8 Super Relatable Songs About Addiction and Recovery from the Last 5 Years

By Kristance Harlow 09/27/19

Drug-fueled parties, overdoses, stories of survival and despair. These songs deal with all that and more.

Screenshot from video for "I Took a Pill in Ibiza" by Mike Posner
You don't wanna be high like me / Never really knowing why like me via YouTube

There are so many songs celebrating the party lifestyle “and we dancing to a song about a face gone numb” (Macklemore – "Drug Dealer" feat. Ariana DeBoo). What about songs that explore recovery from addiction? There are more than you might realize. 

How long will it take to dispel the stigma around substance use disorders and other mental illnesses? Songs that talk openly about these issues are helping to bring awareness to the public consciousness. In just the last decade, there have been so many incredible songs written about addiction. Here are just a handful of the best songs about addiction and recovery from the last five years:

1. Shawn Mendes – In My Blood

Shawn Mendes wrote the 2018 song “In My Blood” as a way to open up about his struggles with anxiety. The lyrics ring true for anyone who knows the excruciating pain of trying to cope with mental illness, including addiction. The song is empowering with the lyrics “sometimes I feel like giving up but I just can’t, it isn’t in my blood.” Survivors can relate to the drive to not give up on yourself, even when it’s something you can’t explain, that it just isn’t in your blood to give up.

I’m overwhelmed and insecure, give me something
I could take to ease my mind slowly
Just have a drink and you’ll feel better
Just take her home and you’ll feel better
Keep telling me that it gets better
Does it ever?


2. Mike Posner – I Took a Pill in Ibiza

You might know this 2015 song in its hyped up, remixed version. The SeeB remix of this song was played in clubs non-stop and streamed over a billion times on Spotify, and its music video seen over a billion times on YouTube. The original is actually a stripped-down tune about regretful drug use, excessive partying, depression, and loneliness. The backstory of a song doesn’t dictate how it’s consumed by listeners, but this tune was basically borne from a bad trip and written as a way to process “dark and heavy emotion.”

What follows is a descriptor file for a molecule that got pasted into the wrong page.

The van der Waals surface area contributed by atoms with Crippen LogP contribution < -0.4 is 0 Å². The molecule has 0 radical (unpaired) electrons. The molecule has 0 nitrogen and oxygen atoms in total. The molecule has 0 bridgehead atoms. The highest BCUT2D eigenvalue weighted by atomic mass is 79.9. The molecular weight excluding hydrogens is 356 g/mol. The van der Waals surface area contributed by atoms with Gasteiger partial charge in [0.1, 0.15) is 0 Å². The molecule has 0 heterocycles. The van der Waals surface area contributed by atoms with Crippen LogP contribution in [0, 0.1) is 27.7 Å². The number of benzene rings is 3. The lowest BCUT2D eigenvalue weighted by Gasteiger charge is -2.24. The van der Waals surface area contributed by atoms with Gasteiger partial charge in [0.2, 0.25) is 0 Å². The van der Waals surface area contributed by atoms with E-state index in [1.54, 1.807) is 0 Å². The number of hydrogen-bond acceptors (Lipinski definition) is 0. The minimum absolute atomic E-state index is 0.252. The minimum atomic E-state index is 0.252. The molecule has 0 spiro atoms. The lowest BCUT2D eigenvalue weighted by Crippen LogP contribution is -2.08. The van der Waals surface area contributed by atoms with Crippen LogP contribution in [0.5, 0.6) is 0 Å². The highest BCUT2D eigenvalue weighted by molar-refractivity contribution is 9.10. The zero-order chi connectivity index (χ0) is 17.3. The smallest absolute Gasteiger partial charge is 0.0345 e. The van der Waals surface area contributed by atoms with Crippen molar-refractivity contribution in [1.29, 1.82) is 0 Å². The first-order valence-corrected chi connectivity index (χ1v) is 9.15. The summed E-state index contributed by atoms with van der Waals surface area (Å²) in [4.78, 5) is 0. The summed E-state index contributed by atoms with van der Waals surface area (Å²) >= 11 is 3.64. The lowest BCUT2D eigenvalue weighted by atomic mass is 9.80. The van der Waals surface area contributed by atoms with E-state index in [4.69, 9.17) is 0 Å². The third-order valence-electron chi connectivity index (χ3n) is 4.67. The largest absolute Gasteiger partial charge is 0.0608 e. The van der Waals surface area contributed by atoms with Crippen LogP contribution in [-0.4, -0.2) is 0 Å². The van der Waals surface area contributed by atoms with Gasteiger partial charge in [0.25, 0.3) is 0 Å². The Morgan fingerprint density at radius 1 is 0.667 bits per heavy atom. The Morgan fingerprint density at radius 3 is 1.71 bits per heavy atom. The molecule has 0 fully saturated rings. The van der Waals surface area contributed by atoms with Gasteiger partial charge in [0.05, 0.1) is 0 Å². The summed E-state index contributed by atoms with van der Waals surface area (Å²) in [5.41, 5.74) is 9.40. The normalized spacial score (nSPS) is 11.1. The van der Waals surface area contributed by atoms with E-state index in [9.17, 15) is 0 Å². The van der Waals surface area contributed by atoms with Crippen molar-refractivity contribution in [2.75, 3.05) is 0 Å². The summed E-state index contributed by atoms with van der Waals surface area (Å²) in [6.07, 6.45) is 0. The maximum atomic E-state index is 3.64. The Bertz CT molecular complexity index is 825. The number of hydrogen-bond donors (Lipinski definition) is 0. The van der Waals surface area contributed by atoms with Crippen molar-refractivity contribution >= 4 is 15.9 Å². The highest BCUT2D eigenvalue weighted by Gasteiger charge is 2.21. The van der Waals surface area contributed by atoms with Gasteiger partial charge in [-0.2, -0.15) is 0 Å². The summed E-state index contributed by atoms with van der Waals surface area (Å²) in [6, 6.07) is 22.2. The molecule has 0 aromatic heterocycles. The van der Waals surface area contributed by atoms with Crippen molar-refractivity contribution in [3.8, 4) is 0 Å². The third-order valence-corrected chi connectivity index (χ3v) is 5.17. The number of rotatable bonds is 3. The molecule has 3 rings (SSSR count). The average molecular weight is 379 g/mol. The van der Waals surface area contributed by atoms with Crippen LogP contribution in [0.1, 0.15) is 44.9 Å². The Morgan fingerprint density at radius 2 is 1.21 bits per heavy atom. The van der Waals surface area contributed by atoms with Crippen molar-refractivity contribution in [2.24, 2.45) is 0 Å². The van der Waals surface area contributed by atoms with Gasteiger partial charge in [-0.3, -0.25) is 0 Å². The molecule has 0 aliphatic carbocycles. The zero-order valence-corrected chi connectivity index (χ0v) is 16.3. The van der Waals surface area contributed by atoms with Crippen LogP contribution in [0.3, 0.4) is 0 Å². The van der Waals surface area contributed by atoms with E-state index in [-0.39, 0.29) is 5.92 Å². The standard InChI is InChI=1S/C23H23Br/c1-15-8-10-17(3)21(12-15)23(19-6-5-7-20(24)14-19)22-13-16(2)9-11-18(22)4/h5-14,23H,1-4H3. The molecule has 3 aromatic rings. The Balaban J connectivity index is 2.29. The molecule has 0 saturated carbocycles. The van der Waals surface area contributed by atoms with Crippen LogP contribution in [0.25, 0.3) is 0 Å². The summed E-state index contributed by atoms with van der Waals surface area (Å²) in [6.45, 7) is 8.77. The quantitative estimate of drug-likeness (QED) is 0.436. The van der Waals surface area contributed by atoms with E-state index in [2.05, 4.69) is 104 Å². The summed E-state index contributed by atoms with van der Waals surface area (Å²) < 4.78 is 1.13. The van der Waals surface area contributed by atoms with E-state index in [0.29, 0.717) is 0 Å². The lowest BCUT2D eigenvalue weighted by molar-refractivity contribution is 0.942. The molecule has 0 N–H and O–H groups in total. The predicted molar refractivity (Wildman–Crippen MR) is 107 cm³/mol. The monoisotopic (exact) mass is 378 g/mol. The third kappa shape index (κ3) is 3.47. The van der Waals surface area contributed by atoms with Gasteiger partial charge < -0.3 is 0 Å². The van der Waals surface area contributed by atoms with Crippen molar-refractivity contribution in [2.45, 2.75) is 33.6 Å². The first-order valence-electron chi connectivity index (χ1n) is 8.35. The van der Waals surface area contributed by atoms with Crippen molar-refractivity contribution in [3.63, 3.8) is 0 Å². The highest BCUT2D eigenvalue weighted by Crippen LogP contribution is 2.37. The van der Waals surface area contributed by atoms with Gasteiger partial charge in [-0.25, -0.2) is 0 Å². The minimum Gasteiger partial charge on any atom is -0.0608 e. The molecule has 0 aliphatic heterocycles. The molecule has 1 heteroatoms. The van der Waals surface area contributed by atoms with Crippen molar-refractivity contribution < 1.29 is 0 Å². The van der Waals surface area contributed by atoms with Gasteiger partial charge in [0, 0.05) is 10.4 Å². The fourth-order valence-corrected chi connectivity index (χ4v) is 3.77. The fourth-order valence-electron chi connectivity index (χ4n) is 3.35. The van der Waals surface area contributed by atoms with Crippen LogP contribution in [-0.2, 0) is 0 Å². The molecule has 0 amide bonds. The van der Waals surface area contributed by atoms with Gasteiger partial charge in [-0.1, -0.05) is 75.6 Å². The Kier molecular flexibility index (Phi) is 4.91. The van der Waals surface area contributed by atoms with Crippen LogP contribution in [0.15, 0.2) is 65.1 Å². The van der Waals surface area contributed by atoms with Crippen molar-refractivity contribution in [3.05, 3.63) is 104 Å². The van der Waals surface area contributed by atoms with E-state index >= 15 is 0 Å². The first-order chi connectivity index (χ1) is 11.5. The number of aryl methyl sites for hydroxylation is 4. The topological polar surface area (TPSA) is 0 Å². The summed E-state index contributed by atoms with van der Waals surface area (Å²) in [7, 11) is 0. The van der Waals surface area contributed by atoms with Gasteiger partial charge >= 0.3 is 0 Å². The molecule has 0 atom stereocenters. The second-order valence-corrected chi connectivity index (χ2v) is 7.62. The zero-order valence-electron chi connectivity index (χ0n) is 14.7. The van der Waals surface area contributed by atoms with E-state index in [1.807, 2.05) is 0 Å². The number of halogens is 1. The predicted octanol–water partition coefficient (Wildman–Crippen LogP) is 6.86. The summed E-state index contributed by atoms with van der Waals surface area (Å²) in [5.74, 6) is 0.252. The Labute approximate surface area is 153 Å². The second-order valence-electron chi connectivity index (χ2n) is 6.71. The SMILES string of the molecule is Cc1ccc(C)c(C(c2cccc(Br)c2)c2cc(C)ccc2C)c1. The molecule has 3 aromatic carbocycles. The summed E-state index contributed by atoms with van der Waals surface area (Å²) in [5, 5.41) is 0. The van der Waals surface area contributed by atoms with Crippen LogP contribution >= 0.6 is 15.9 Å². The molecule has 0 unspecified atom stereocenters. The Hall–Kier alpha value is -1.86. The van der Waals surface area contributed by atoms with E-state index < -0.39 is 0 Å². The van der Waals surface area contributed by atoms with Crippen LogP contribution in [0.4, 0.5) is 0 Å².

The song is also poignant for its mention of Avicii, who was open about his own experiences with depression, addiction, and recovery, and who died by suicide last year.

But you don’t wanna be high like me
Never really knowing why like me
You don’t ever wanna step off that roller coaster and be all alone


3. Calvin Harris, Rag’n’Bone Man – Giant

Scottish DJ Calvin Harris collaborated with Rag’n’Bone Man to create the stirring 2019 song “Giant.” Giant starts off with a common thread in addiction, loneliness, and trying to fill that void with something (in this case, pills). The song itself goes on to feel empowering and hopeful. Rag’n’Bone Man sounds like he’s singing about recovery: “You taught me something, yeah, freedom is ours, it was you who taught me living is.”

I understood loneliness
Before I knew what it was
I saw the pills on the table


4. Demi Lovato – Sober